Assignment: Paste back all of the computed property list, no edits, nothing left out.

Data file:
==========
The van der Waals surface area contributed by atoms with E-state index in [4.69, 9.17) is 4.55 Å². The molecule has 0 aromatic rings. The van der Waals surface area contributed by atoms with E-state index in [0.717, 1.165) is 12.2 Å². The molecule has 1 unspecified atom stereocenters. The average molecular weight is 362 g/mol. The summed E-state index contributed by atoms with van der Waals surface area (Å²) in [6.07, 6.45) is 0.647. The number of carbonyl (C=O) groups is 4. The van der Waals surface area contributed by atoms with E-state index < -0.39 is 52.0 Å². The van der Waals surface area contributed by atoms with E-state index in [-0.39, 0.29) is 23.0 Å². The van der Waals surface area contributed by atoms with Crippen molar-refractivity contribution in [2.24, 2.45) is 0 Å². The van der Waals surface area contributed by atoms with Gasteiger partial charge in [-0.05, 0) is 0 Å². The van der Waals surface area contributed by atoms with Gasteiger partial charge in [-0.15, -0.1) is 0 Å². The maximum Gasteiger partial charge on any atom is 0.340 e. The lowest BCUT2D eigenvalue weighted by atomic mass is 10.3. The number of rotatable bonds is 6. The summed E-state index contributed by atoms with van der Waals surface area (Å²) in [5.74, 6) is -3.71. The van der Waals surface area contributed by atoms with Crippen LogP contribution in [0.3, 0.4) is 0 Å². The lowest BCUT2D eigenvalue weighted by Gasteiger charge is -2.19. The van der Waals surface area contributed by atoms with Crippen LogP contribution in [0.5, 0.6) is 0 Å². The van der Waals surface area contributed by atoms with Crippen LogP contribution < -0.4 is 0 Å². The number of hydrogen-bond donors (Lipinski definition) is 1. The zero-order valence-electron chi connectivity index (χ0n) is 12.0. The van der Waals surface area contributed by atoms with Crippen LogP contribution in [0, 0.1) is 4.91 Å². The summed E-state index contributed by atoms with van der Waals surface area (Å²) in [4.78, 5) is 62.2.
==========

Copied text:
The van der Waals surface area contributed by atoms with E-state index in [4.69, 9.17) is 4.55 Å². The molecule has 0 aromatic rings. The van der Waals surface area contributed by atoms with E-state index in [0.717, 1.165) is 12.2 Å². The molecule has 1 unspecified atom stereocenters. The average molecular weight is 362 g/mol. The summed E-state index contributed by atoms with van der Waals surface area (Å²) in [6.07, 6.45) is 0.647. The number of carbonyl (C=O) groups is 4. The van der Waals surface area contributed by atoms with E-state index < -0.39 is 52.0 Å². The van der Waals surface area contributed by atoms with E-state index in [-0.39, 0.29) is 23.0 Å². The van der Waals surface area contributed by atoms with Crippen molar-refractivity contribution in [2.24, 2.45) is 0 Å². The van der Waals surface area contributed by atoms with Gasteiger partial charge in [-0.05, 0) is 0 Å². The van der Waals surface area contributed by atoms with Gasteiger partial charge in [-0.15, -0.1) is 0 Å². The maximum Gasteiger partial charge on any atom is 0.340 e. The lowest BCUT2D eigenvalue weighted by atomic mass is 10.3. The number of rotatable bonds is 6. The summed E-state index contributed by atoms with van der Waals surface area (Å²) in [5.74, 6) is -3.71. The van der Waals surface area contributed by atoms with Crippen LogP contribution in [0.3, 0.4) is 0 Å². The lowest BCUT2D eigenvalue weighted by Gasteiger charge is -2.19. The van der Waals surface area contributed by atoms with Crippen LogP contribution in [0.5, 0.6) is 0 Å². The van der Waals surface area contributed by atoms with Crippen LogP contribution < -0.4 is 0 Å². The number of hydrogen-bond donors (Lipinski definition) is 1. The zero-order valence-electron chi connectivity index (χ0n) is 12.0. The van der Waals surface area contributed by atoms with Crippen LogP contribution in [0, 0.1) is 4.91 Å². The summed E-state index contributed by atoms with van der Waals surface area (Å²) in [4.78, 5) is 62.2.